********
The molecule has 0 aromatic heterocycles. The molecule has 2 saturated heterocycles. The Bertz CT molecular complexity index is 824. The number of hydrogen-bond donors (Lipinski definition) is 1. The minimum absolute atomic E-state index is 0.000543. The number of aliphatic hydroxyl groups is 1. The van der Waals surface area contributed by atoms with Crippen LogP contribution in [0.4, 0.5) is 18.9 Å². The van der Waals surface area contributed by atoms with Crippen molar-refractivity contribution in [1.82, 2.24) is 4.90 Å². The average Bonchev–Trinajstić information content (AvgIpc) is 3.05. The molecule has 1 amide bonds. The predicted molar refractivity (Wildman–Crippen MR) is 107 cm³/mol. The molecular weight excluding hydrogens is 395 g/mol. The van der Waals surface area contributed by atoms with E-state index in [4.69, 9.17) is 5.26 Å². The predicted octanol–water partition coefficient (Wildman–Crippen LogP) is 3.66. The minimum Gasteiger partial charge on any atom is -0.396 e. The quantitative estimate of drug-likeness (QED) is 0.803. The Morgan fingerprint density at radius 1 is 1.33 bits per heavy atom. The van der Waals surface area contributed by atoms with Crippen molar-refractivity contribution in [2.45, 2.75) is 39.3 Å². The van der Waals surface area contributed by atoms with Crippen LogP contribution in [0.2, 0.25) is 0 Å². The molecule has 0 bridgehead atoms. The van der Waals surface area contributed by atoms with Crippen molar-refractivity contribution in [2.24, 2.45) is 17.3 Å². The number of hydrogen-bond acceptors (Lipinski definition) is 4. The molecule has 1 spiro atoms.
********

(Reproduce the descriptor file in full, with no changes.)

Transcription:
The molecule has 0 aromatic heterocycles. The molecule has 2 saturated heterocycles. The Bertz CT molecular complexity index is 824. The number of hydrogen-bond donors (Lipinski definition) is 1. The minimum absolute atomic E-state index is 0.000543. The number of aliphatic hydroxyl groups is 1. The van der Waals surface area contributed by atoms with Crippen LogP contribution in [0.4, 0.5) is 18.9 Å². The van der Waals surface area contributed by atoms with Crippen molar-refractivity contribution in [1.82, 2.24) is 4.90 Å². The average Bonchev–Trinajstić information content (AvgIpc) is 3.05. The molecule has 1 amide bonds. The predicted molar refractivity (Wildman–Crippen MR) is 107 cm³/mol. The molecular weight excluding hydrogens is 395 g/mol. The van der Waals surface area contributed by atoms with E-state index in [4.69, 9.17) is 5.26 Å². The predicted octanol–water partition coefficient (Wildman–Crippen LogP) is 3.66. The minimum Gasteiger partial charge on any atom is -0.396 e. The quantitative estimate of drug-likeness (QED) is 0.803. The Morgan fingerprint density at radius 1 is 1.33 bits per heavy atom. The van der Waals surface area contributed by atoms with Crippen molar-refractivity contribution in [2.45, 2.75) is 39.3 Å². The van der Waals surface area contributed by atoms with Crippen LogP contribution in [0.2, 0.25) is 0 Å². The molecule has 0 bridgehead atoms. The van der Waals surface area contributed by atoms with Crippen molar-refractivity contribution in [2.24, 2.45) is 17.3 Å². The number of hydrogen-bond acceptors (Lipinski definition) is 4. The molecule has 1 spiro atoms.